Tuesday, March 8, 2011

A Hawk and A Hacksaw - Cervantine (2011)

Heather Trost and Jeremy Barns are no strangers, Heather formerly of the band FOMA and Barnes the former drummer of critically acclaimed band Neutral Milk Hotel, no need to say how big Barnes is in the music world, they’re also responsible on discovering, collaborating and putting on the music map a kid named Zach Condon, also known as non other than Beirut.

With only these references, there’s no need to say how much I expected this LP and how badly I love this band, while a lot of bands of the same scene tend to change the sound, they stick to the Balkan, Turkish and Eastern European sounds and the not compromising sound to a certain ethnicity in particular, each song is rich in influences, experimental and not over the top.

The relevance of this LP is that is the first one they do out of Leaf Records, that was their record label since the beginning, and the reason is that they decided to embark in the adventure of starting their new label called L.M. Dupli-Cations.

In this LP most songs are instrumental, but the focus turns to Stephanie Hladowski voice in the song “Mana Thelo Enan Andra” beautifully executed with Greek musical inspiration remembering the richness of the mix of cultures of the area, and also the more intentional reference to Turkish music in the song “Üskudar”, that mixes earthy sounds with a busy percussion and the perfect mix of nimble strings that go along side with the vocals and a tuba setting the sentiment in the foundations of the song.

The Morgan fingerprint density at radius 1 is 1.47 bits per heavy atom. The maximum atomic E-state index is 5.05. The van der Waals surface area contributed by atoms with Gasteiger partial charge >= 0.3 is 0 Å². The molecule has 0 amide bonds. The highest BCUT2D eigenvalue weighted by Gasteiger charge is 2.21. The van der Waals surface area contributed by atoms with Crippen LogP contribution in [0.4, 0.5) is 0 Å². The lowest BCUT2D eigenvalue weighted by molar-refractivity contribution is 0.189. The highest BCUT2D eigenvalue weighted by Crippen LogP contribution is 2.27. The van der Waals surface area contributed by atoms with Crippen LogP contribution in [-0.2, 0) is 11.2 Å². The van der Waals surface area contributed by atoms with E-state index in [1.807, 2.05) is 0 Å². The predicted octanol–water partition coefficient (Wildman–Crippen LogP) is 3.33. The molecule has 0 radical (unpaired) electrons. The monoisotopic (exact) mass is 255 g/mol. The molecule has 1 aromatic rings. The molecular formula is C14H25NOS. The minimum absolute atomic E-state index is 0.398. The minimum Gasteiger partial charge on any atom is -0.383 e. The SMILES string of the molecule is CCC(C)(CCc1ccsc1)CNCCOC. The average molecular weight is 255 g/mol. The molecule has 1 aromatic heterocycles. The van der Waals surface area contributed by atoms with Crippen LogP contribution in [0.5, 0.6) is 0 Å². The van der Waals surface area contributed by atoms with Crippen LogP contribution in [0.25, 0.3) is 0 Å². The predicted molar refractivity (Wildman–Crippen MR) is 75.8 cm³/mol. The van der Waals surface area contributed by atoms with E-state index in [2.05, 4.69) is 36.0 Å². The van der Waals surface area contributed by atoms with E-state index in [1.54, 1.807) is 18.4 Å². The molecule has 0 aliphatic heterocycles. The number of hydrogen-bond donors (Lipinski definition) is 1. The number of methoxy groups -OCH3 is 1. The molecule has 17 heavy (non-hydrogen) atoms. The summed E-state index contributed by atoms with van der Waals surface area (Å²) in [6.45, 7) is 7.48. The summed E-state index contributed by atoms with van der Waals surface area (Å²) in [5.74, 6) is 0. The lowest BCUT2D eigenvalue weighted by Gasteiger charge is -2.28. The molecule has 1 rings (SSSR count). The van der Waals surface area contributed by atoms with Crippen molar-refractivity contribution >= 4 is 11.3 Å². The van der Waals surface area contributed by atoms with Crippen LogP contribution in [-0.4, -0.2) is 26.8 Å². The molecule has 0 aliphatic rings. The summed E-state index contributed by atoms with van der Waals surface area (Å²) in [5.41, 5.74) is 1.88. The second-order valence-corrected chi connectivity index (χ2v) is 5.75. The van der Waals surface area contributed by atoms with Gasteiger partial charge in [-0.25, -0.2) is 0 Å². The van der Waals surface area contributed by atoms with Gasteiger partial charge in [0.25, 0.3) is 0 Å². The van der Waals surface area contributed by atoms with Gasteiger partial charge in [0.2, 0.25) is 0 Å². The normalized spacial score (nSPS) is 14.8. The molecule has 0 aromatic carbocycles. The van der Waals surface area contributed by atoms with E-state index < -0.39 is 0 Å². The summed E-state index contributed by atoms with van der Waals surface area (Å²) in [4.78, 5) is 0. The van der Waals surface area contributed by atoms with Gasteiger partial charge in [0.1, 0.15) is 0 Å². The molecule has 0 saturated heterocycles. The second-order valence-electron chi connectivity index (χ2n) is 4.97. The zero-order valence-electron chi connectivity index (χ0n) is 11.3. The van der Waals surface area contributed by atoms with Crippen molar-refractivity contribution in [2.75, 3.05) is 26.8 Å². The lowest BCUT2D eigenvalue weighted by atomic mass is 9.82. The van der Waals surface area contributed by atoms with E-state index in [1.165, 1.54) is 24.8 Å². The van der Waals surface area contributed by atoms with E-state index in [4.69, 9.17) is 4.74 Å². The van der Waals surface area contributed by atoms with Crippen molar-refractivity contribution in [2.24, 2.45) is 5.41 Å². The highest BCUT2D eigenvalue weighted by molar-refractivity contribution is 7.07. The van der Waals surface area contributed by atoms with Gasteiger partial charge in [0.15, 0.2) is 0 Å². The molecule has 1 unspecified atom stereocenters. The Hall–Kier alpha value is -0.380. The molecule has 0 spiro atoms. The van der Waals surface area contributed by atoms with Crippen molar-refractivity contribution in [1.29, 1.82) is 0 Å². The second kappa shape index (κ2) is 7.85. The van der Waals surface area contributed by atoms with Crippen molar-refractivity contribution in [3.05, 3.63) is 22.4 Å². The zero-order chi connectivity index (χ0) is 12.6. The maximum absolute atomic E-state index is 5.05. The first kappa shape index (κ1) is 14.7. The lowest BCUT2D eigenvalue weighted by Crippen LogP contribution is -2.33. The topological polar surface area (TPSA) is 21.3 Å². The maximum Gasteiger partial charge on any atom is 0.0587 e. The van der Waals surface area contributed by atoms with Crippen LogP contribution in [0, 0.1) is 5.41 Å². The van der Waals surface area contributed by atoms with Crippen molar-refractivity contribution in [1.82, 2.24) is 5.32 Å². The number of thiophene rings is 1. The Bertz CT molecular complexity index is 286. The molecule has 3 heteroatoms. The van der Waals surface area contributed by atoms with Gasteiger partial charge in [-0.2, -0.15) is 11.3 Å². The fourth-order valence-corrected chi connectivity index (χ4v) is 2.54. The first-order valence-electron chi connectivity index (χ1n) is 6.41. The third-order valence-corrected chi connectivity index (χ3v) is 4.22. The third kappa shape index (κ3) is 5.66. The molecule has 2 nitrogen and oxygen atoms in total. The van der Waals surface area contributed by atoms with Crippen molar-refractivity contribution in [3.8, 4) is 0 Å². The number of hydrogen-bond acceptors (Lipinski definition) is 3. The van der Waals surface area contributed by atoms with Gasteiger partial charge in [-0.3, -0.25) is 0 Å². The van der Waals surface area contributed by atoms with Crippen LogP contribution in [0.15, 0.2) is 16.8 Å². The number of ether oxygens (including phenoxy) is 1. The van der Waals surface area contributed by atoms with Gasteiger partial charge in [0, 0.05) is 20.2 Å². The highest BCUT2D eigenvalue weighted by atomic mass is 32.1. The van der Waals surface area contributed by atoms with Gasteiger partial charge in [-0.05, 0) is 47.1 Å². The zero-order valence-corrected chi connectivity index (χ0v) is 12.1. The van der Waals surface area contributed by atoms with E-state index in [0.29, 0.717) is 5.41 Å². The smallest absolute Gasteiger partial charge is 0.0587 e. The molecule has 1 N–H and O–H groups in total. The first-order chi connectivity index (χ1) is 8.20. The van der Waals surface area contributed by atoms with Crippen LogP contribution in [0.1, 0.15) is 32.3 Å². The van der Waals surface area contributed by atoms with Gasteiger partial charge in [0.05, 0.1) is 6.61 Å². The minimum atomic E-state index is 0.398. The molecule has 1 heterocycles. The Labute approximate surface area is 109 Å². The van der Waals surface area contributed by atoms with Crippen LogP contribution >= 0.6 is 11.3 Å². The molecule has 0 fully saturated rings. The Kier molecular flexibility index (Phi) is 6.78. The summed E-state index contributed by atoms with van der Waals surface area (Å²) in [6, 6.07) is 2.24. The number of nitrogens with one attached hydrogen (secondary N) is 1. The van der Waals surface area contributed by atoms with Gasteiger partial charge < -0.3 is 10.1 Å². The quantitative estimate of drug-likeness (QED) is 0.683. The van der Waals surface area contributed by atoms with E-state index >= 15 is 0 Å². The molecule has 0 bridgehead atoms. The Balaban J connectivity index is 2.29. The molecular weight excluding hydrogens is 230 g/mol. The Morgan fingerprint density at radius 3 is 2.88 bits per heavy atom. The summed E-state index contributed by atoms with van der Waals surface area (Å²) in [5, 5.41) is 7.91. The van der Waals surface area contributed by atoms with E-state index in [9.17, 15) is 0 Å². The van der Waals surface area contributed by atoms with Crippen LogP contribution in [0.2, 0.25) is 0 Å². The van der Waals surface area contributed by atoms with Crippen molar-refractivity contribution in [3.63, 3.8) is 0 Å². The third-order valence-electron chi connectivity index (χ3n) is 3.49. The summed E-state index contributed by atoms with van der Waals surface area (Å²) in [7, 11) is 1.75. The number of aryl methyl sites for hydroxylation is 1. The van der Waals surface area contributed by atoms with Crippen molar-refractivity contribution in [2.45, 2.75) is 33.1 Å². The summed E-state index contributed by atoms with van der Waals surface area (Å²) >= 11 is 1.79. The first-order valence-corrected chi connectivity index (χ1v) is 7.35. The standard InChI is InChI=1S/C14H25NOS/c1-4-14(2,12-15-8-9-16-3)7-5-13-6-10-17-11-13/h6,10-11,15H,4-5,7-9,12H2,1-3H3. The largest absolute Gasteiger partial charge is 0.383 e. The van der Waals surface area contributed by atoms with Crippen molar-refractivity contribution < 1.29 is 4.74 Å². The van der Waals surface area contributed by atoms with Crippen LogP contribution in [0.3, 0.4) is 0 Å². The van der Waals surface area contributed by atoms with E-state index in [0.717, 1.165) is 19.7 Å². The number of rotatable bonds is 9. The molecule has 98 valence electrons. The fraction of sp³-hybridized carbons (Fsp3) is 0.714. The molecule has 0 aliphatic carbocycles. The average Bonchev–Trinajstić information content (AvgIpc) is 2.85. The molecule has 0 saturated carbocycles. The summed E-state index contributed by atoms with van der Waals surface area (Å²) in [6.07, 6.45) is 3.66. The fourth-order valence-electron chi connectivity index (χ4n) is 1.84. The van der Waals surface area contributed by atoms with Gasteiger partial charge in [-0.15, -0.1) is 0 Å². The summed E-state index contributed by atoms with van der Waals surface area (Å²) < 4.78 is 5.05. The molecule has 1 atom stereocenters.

The production is impeccable, and some songs mix a cinematic playing with the distance of the instrumentation, in “Cervantine” the strings back out to allow a protagonist lead to the wind instruments and the Arabic Percussion. But nothing sets a romantic landscape like “Lazslo Lassú”, an instrumental piece with accordion and violin that steal the attention of the listener with a crying melody.

This LP is a class act of what A Hawk and A Hacksaw are all about; it has both, sorrow and a playful nature, and ad interesting changes on the production, managing and mixing the sound in familiar ways but with what seems a more oriented purpose, previous releases were a mix of experiences and collaborations that reflect the idea of travels and ethnicity growing together in a jam session, but this time around the spirit is still there but the demonstration is that there is now a path followed and the sound has rested in what becomes a distinctive sound of A Hawk and A Hacksaw.

Being a fan of Beirut for some years now, I loved how they contributed to the sound of “Gulag Orkestar”, and their own records shared a lot of these sounds, but this time around it seems like they’re really reaching for a produced identity that doesn’t show the parade of experience they’re having in their travels, but shows the path that has been already followed, this is by far the most mature album they’ve made, no longer showing their past influences and experimentations of playful and messy nature, but really accomplishing a sound of their own in a very beautiful way.

Miguel de Cervantes would've been proud.


1. No Rest For the Wicked
2. Mana Thelo Enan Andra
3. Espanola Kolo
4. Cervantine
5. Üskudar
6. Lazslo Lassú
7. At the Vulturul Negru
8. The Loser (Xeftilis)

Rate: 8.3/10

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